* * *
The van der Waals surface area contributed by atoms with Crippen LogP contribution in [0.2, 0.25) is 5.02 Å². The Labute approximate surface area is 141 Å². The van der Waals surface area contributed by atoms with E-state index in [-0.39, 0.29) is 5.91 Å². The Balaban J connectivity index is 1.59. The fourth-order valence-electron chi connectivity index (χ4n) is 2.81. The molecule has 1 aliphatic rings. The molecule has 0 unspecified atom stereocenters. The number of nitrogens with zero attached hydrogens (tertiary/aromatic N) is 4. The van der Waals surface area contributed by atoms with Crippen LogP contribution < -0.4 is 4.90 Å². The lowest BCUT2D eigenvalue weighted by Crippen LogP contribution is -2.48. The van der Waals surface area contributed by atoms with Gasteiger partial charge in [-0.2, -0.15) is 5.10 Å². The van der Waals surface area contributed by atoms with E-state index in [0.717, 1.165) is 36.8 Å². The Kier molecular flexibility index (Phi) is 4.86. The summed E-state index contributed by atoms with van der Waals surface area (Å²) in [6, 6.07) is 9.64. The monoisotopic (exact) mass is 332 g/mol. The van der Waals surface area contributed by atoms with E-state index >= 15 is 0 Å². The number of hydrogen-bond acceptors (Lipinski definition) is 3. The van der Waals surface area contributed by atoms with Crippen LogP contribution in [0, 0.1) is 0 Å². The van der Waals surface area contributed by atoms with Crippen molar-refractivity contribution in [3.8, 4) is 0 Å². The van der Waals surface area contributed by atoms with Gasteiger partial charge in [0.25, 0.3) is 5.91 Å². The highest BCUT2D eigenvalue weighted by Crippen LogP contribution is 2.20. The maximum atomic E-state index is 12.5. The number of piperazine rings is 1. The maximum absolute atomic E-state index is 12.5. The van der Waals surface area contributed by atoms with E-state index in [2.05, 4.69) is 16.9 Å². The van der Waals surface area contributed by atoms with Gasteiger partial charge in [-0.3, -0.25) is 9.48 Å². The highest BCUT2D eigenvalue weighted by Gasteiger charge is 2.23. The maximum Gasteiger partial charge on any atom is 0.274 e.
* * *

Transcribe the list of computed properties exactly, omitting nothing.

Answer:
The van der Waals surface area contributed by atoms with Crippen LogP contribution in [0.2, 0.25) is 5.02 Å². The Labute approximate surface area is 141 Å². The van der Waals surface area contributed by atoms with E-state index in [-0.39, 0.29) is 5.91 Å². The Balaban J connectivity index is 1.59. The fourth-order valence-electron chi connectivity index (χ4n) is 2.81. The molecule has 1 aliphatic rings. The molecule has 0 unspecified atom stereocenters. The number of nitrogens with zero attached hydrogens (tertiary/aromatic N) is 4. The van der Waals surface area contributed by atoms with Crippen LogP contribution < -0.4 is 4.90 Å². The lowest BCUT2D eigenvalue weighted by Crippen LogP contribution is -2.48. The van der Waals surface area contributed by atoms with Gasteiger partial charge in [-0.2, -0.15) is 5.10 Å². The van der Waals surface area contributed by atoms with E-state index in [0.717, 1.165) is 36.8 Å². The Kier molecular flexibility index (Phi) is 4.86. The summed E-state index contributed by atoms with van der Waals surface area (Å²) in [6, 6.07) is 9.64. The monoisotopic (exact) mass is 332 g/mol. The van der Waals surface area contributed by atoms with E-state index >= 15 is 0 Å². The number of hydrogen-bond acceptors (Lipinski definition) is 3. The van der Waals surface area contributed by atoms with Crippen LogP contribution in [0, 0.1) is 0 Å². The van der Waals surface area contributed by atoms with Crippen molar-refractivity contribution in [3.8, 4) is 0 Å². The van der Waals surface area contributed by atoms with Gasteiger partial charge in [0.25, 0.3) is 5.91 Å². The highest BCUT2D eigenvalue weighted by Crippen LogP contribution is 2.20. The maximum atomic E-state index is 12.5. The number of piperazine rings is 1. The maximum absolute atomic E-state index is 12.5. The van der Waals surface area contributed by atoms with E-state index in [2.05, 4.69) is 16.9 Å². The van der Waals surface area contributed by atoms with Gasteiger partial charge in [-0.3, -0.25) is 9.48 Å². The highest BCUT2D eigenvalue weighted by Gasteiger charge is 2.23. The maximum Gasteiger partial charge on any atom is 0.274 e.